Wonderful, Glorious

by Eels

If you hadn't noticed, the landscape of popular music has changed tremendously over the last decade. It's this mix of not only how we listen to music, but also what we listen to, that means that artists that once made an impact, no longer do so.

boom music reviews - Wonderful, Glorious by Eels

In 1996 E and his merry band of musicians released the Eels debut album Beautiful Freak, which contained the hit singles 'Novocaine for the soul' and 'Susan's House', both of which made an impact on the charts both sides of the Atlantic.

Fast forward to present day, and E and his Eely pals are just about to release album number ten in the digital shape of Wonderful, Glorious. And although it's been three years since their last albums End Times and Tomorrow Morning you can tell that the pressure's off a little these days, and that they can be fairly content just making the kind of music they want to make, as opposed to the kind of music that sells by the proverbial bucket.

Making an impact from the off is 'Bombs Away'; it's a moody little ditty, with menacing drums and piercing guitars, held together by some keyboards that tiptoe their way throughout. It's an entertainingly atmospheric way to open an album.

The tempo changes up a gear or two for 'Kinda Fuzzy', with a genuinely poppy sound. It slows to an unexpected quiet segment, before letting rip with what sounds like every instrument in the room.

"A happy accident, me running into you" are the opening lyrics to 'Accident Prone', a track that finds E in mellow mood, and despite sounding a little laid back, sounds rather chuffed to have found love, bless him.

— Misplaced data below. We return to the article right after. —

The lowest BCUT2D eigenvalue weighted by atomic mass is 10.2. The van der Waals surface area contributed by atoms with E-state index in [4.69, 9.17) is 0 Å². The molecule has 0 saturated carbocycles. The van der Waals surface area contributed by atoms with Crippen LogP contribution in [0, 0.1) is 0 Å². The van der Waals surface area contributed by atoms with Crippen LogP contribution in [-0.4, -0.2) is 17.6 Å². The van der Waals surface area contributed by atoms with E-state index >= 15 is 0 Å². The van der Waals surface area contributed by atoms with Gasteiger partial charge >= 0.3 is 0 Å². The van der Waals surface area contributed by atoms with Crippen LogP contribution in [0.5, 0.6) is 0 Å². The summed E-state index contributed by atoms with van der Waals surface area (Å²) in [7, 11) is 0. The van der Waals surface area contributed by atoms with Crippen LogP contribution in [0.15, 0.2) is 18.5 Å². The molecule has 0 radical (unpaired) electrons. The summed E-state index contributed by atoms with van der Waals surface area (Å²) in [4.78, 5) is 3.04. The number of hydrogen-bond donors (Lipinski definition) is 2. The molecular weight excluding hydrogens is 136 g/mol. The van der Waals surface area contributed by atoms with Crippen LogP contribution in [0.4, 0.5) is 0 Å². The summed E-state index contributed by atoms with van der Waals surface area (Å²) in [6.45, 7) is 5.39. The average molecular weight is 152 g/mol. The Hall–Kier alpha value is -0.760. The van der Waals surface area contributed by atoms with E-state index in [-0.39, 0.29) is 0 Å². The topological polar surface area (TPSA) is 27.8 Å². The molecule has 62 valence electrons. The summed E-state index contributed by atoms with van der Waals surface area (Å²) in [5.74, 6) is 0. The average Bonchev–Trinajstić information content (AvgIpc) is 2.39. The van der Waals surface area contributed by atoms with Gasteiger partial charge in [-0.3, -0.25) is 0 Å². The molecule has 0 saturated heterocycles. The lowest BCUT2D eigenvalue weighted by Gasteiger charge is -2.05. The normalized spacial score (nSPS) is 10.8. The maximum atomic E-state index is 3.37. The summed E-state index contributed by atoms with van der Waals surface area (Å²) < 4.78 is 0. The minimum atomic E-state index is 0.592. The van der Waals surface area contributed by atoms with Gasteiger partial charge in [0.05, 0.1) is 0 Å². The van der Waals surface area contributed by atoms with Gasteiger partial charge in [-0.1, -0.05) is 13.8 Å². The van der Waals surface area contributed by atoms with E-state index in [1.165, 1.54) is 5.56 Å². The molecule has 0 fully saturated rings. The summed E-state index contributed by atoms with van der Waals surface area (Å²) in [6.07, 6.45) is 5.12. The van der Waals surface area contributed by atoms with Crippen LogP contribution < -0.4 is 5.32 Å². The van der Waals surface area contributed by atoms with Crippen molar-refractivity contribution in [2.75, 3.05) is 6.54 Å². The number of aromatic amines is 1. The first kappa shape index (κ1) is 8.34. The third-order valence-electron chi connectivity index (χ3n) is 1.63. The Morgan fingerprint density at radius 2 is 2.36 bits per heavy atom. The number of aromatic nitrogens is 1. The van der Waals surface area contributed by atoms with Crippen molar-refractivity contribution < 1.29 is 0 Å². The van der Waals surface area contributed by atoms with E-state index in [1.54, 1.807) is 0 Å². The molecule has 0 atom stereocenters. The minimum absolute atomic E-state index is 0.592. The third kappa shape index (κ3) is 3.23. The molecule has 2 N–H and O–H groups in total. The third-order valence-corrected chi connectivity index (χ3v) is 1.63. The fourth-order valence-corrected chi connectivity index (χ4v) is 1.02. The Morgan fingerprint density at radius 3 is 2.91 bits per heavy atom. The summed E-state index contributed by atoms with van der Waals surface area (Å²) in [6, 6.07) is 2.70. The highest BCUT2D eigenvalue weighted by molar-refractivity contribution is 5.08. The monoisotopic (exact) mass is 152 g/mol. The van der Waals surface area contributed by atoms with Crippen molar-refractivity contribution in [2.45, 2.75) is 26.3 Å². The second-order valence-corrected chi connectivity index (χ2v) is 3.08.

'Peach Blossom' certainly brings on the noise, with its full-on wall of sound. It's a tad repetitive, particularly with its grinding instrumentation, but overall has a pleasant floral whiff about it.

There's more of a country vibe when 'On the Ropes' arrives. E is in an unusually optimistic mood too, declaring that he's not out but is on the ropes. Still, you've got to hand it to an Eels track for being upbeat.

The slow mood continues with 'The Turnaround'. It's pleasant enough, but isn't really that engaging.

An edge returns with the arrival of 'New Alphabet', where E declares that when the world starts making sense, he makes a new alphabet. Whether that makes his own name null and void is unclear.

There's a tangible sense of urgency with 'Stick Together' that almost takes your breath away. The drum beat carries the tune along at a cracking pace, making it one of the highlights of the album thus far.

Just as the album felt like it was energising itself, 'True Original' saunters along to bring the mood down once more. Again, it doesn't really do anything wrong, but there's no real emotional connection to the song.

A fifties vibe kicks in with 'Open my Present'; another bold and brassy number that commands attention. Toes will tap for sure.

There's a curious clunkiness to 'You're my Friend', where E says a musical thank you to a close buddy. It's better than saying it with flowers at least, and will certainly last longer.

With the album almost coming to a close, E brings 'I am Building a Shrine'; a chiaroscuro of a song, full of light and dark, all on a sixties bed of sound.

Bringing the album to a pleasant close is the retro-sounding eponymous track. A fitting end then, to a collection of songs with a solid identity that could only be attributed to E.

It's not a commercial album, but then they probably haven't made one of those in quite some years. This is an assured album that will appeal to fans of the band. It kind of loses its way on the slower tracks, as they in particular lack any firm direction, but the more up tempo numbers more than make up for them.

What it is then, is more proof, if any more were needed, that E is still a creative force worth listening to.

we gave this three out of five